"All words are symbols that represent unspeakable realities. Which is also why words are magical." (Donald Miller tweet)

Wednesday, October 15, 2014

what happened in the park

Yesterday was gorgeous.

If you live in a warm climate, this might not seem like much, but here? In October? Oh, this is heaven, baby.

And here's why I'm thankful.

I'm thankful I have a paper due tonight, so I was up SUPER early yesterday, working at home, and not eating breakfast.

I'm thankful I then had to take the car in to get some work done, and wait for the shuttle which took for-e-ver to get me to work.

I'm thankful that by the time the shuttle dropped me off, I had realized how beautiful it was outside, and also that I was really hungry, so I walked down a block to get some coffee before going into the office.

I'm thankful that by the time I got back, an appointment had cancelled, and I was hit with the rare urge AND freedom to go work in the park - haven't done that all summer or fall.

I'm thankful for 20 years of experience working with people in the city, so that as I walked into the park, the older man stumbling towards me, muttering incoherently, caught my attention and raised caution flags, but didn't scare me away. It meant that I heard him when he said, "I'm in trouble."

And I'm thankful for basic crisis response and first-aid training I've had along the way, so that as he veered past me, and then dropped slowly to the ground, my brain clicked in to call 9-1-1, and accurately and quickly report where I was and what was happening to this man who seemed to be having a seizure. I'm thankful I could sit with him as it happened.

And I'm thankful for another older gentleman who had heard him say, "I'm having a seizure" so we could tell the paramedics that. And for a younger woman who asked, "Do you need me to flag down the ambulance when they get here?" And for a 9-1-1 operator who confirmed that it sounded like a seizure, and told me what to expect. And for both fire and paramedic services who responded quickly and compassionately, listening to those of us that were there, and thanking me for calling.

I'm thankful for an unexpectedly warm day today, and all the meaningless bits that led to me being in that spot, at that moment, able to help for a few minutes.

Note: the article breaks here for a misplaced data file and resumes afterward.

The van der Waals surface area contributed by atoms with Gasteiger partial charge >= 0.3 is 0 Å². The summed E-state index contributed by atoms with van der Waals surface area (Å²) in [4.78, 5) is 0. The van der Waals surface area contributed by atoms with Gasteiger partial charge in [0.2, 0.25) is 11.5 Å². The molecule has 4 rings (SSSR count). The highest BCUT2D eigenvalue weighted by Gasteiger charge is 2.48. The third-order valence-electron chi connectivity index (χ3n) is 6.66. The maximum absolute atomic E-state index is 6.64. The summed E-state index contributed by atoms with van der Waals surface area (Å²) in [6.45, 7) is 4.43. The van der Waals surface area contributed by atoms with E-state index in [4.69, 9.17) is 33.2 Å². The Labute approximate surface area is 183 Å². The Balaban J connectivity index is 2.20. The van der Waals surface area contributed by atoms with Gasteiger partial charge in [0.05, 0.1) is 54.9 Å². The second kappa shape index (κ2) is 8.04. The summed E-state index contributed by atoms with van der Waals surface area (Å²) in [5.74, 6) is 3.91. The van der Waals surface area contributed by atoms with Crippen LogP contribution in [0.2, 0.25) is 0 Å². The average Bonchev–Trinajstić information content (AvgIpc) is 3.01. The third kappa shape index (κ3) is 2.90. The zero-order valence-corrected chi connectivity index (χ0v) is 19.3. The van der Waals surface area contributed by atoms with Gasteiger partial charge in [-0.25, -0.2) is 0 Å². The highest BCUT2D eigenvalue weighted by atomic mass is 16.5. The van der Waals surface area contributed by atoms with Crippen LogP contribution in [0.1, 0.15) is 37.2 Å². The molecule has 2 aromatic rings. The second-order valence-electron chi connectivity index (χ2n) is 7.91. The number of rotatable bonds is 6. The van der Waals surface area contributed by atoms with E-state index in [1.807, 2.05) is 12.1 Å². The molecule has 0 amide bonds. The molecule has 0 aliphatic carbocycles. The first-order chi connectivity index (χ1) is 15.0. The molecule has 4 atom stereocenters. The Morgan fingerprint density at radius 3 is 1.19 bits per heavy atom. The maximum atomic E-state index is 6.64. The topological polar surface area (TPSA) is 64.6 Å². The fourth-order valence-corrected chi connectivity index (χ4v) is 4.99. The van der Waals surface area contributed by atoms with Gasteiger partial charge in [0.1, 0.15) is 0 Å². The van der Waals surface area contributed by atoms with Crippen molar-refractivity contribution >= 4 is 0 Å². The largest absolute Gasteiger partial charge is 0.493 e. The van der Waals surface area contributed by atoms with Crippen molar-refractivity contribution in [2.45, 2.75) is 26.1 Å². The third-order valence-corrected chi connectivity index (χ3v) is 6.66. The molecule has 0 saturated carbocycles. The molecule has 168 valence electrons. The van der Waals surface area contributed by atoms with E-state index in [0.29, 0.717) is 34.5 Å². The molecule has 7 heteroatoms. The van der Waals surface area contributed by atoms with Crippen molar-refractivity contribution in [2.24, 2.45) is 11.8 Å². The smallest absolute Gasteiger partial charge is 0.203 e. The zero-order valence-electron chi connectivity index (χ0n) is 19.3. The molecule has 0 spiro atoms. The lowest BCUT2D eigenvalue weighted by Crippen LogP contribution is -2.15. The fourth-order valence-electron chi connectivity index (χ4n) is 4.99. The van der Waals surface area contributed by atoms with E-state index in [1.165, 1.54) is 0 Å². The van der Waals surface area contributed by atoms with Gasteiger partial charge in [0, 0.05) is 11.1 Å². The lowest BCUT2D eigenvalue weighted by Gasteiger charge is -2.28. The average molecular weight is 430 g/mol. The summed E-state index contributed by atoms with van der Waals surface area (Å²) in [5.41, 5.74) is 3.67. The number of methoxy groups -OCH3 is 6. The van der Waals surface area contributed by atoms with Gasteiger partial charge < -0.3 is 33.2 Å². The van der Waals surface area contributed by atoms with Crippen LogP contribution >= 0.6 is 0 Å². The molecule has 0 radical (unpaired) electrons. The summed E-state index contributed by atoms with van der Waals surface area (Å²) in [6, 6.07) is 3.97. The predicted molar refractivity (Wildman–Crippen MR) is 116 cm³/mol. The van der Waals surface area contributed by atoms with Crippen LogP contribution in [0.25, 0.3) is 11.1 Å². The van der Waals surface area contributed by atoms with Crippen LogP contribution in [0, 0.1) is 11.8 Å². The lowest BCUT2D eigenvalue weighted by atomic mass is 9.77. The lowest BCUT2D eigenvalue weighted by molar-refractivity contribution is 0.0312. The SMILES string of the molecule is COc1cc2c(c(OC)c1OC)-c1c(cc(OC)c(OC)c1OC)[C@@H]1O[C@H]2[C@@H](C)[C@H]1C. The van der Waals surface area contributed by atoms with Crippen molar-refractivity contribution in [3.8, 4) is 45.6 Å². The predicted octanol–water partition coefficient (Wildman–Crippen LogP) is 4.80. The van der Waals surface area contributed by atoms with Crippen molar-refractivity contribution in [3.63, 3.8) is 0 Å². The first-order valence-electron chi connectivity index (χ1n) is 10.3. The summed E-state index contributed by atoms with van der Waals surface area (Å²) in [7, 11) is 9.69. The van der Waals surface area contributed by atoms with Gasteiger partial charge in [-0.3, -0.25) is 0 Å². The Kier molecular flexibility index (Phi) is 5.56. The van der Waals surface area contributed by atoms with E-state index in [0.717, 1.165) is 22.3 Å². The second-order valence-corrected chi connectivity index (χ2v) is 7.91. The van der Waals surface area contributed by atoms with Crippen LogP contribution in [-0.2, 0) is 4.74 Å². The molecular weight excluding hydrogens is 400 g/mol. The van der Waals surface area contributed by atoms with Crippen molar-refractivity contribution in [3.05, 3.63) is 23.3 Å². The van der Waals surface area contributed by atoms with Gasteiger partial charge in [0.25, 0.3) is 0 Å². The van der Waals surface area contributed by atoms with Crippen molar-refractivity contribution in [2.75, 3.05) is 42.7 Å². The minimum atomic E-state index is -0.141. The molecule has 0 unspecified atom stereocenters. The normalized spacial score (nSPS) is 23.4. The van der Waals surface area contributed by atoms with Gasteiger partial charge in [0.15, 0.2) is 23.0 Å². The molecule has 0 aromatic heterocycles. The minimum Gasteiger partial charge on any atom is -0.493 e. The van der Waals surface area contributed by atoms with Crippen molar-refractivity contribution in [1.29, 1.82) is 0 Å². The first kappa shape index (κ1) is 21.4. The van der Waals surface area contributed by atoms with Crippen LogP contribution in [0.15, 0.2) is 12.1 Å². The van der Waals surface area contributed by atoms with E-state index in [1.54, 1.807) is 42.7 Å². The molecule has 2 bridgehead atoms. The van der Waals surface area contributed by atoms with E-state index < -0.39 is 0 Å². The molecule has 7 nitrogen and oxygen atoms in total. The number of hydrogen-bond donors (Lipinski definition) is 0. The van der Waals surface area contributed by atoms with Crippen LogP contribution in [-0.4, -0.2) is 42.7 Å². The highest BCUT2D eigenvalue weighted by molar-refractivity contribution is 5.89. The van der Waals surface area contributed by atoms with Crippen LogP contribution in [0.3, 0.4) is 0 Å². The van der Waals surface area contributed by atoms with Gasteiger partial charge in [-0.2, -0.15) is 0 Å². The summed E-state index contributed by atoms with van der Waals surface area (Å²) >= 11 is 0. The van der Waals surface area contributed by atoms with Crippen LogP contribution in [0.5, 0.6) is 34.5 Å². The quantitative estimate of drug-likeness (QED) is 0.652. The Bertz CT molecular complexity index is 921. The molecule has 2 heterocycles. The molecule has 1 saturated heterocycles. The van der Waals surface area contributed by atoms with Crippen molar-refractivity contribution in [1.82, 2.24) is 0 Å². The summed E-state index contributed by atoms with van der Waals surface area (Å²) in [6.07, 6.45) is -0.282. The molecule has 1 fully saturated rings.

AlwaysARedhead said...

You are a very good person, sadly there are some who would have ignored the man.

M.Christine Duncan said...

Bravo for it all coming together like it did so you could help, and for being willing to help!
I once watched an entire crowd of people ignore a man at a festival who was having a seizure, and after my daughter and I called for help, someone leaving the scene said, "wow, all this commotion for a drunk..."

old_black said...

Interesting post which gave me some cause for reflection. Just yesterday I signed up for First Aid training at work - but only because I will get paid a (small) allowance for being a qualified First Aid officer (I have a low level clerical job in a large business) and I need the money. After your post I'm thinking that maybe I should have done this even if there was no financial reward. If I feel more confident of being able to deal with the sort of situation you have described there just might be a pay off for someone else.

Patti said...

Hey old black :) Always nice to hear from you! Yeah ... I never wanted to take the first aid courses either. I was soooo uncomfortable. But honestly the most important thing I learned (for that situation, anyway) was to figure out quickly where I am and what is happening, so I could communicate it well when I called 911. And communicate to others around - "Yes, please go flag down the ambulance..." That stuff.

Seems so obvious. But I'm glad I had learned to think that through before it happened.